Previously published studies have not used this algorithm in isolation, rather it has been used in conjunction with other measures such as MASCOT scores . These pipelines assign different confidence thresholds depending on the study and type of MS. We advise that users should implement additional scoring criteria particularly regarding the sequence assignment and that PhosCalc scores and cut-offs should be chosen with care.
The PhosCalc software is a fast and simple tool for reliably identifying phosphorylation sites in mass spectrometer data. PhosCalc should find utility in laboratories carrying out phosphorylation site analyses at any scale. By using our empirical sensitivity/specificity estimations and PTM score cut-offs or those used in other studies or by comparing with PTM scores in previously curated data sets from in-house examinations, the software can be used to speed up or automate decisions on phosphorylation site identity. With low-mass accuracy data, it should be noted that when putative phosphorylation sites are close to each other on the peptide, or if the mass spectrum contains few peaks of reasonable intensity in the area of interest, there may not be enough information (from that spectrum) to discriminate between alternatives. It is important to be aware of the limitations of the spectra obtained and explicit about the levels of confidence in a particular phosphorylation site. The strength of PhosCalc is to enable users to rapidly identify those spectra which provide strong evidence for a specific phosphorylation site, even from low-mass accuracy data.
Beausoleil SA, Villén J, Gerber SA, Rush J, Gygi SP: A probability-based approach for high-throughput protein phosphorylation analysis and site localization. Nat Biotechnol. 2006, 24: 1226-1227. 10.1038/nbt1240.
Nuhse TS, Stensballe A, Jensen ON, Peck SC: Large-scale analysis of in vivo phosphorylated membrane proteins by immobilized metal ion affinity chromatography and mass spectrometry. Mol Cell Proteomics. 2003, 22: 22-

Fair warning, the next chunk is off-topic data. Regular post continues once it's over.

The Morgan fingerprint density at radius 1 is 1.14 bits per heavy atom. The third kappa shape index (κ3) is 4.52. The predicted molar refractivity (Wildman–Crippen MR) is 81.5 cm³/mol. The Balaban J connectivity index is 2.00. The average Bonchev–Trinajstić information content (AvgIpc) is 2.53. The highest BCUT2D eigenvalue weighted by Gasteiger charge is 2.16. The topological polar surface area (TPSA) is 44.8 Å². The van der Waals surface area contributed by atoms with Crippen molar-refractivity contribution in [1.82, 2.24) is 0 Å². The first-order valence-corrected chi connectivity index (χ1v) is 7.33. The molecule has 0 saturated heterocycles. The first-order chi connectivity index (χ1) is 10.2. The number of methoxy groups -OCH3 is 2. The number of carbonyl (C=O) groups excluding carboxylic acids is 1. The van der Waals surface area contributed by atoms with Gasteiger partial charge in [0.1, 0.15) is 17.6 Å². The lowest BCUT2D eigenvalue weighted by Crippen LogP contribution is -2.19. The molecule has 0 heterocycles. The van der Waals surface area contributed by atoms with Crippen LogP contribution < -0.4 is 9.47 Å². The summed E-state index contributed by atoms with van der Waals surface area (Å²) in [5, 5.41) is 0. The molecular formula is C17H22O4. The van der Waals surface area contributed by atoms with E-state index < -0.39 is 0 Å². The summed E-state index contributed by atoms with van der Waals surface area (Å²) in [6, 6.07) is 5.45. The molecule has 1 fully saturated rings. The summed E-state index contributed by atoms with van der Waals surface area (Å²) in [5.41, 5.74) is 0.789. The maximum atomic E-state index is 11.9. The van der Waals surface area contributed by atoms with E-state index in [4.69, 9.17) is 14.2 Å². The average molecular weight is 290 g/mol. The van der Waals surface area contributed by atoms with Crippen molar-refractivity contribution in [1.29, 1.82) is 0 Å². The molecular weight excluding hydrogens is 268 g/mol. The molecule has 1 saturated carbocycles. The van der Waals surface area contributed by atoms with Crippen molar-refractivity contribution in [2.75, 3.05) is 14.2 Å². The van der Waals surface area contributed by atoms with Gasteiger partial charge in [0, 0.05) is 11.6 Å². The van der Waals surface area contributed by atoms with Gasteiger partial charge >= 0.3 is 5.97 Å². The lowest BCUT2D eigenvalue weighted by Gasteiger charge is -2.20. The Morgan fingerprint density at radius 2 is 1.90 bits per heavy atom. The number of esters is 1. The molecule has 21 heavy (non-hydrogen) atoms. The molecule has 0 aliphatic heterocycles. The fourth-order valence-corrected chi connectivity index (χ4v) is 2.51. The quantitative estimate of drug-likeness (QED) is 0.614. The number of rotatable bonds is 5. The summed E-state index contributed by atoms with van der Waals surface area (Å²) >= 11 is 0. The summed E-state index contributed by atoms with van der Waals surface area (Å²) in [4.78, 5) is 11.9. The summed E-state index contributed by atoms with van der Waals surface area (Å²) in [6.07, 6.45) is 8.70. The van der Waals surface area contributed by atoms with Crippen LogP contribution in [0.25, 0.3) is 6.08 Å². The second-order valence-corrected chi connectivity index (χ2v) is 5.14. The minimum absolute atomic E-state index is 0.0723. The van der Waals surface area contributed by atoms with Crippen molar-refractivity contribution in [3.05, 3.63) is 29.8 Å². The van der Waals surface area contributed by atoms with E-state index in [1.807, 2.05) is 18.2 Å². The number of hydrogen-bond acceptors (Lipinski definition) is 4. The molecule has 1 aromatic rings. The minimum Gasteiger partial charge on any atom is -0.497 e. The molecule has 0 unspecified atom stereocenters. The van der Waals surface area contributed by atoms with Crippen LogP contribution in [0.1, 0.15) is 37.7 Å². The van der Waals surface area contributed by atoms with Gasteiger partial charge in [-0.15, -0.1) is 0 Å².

The authors declare that they have no competing interests.
DM developed the implementation of the algorithm and the web tool and carried out the statistical analyses, MAB assisted in making the web-tool and implemented and maintains the infrastructure upon which it runs, DJS participated in the design of the implementation and AMEJ conceived of the study, participated in its design and carried out manual curation of peptide phosphorylation site data to allow verification of the implementation.
Authors’ original submitted files for images
Below are the links to the authors’ original submitted files for images.
This article is published under license to BioMed Central Ltd. This is an Open Access article is distributed under the terms of the Creative Commons Attribution License (
), which permits unrestricted use, distribution, and reproduction in any medium, provided the original work is properly cited.
MacLean, D., Burrell, M.A., Studholme, D.J. et al. PhosCalc: A tool for evaluating the sites of peptide phosphorylation from Mass Spectrometer data.
BMC Res Notes1, 30 (2008). https://doi.org/10.1186/1756-0500-1-30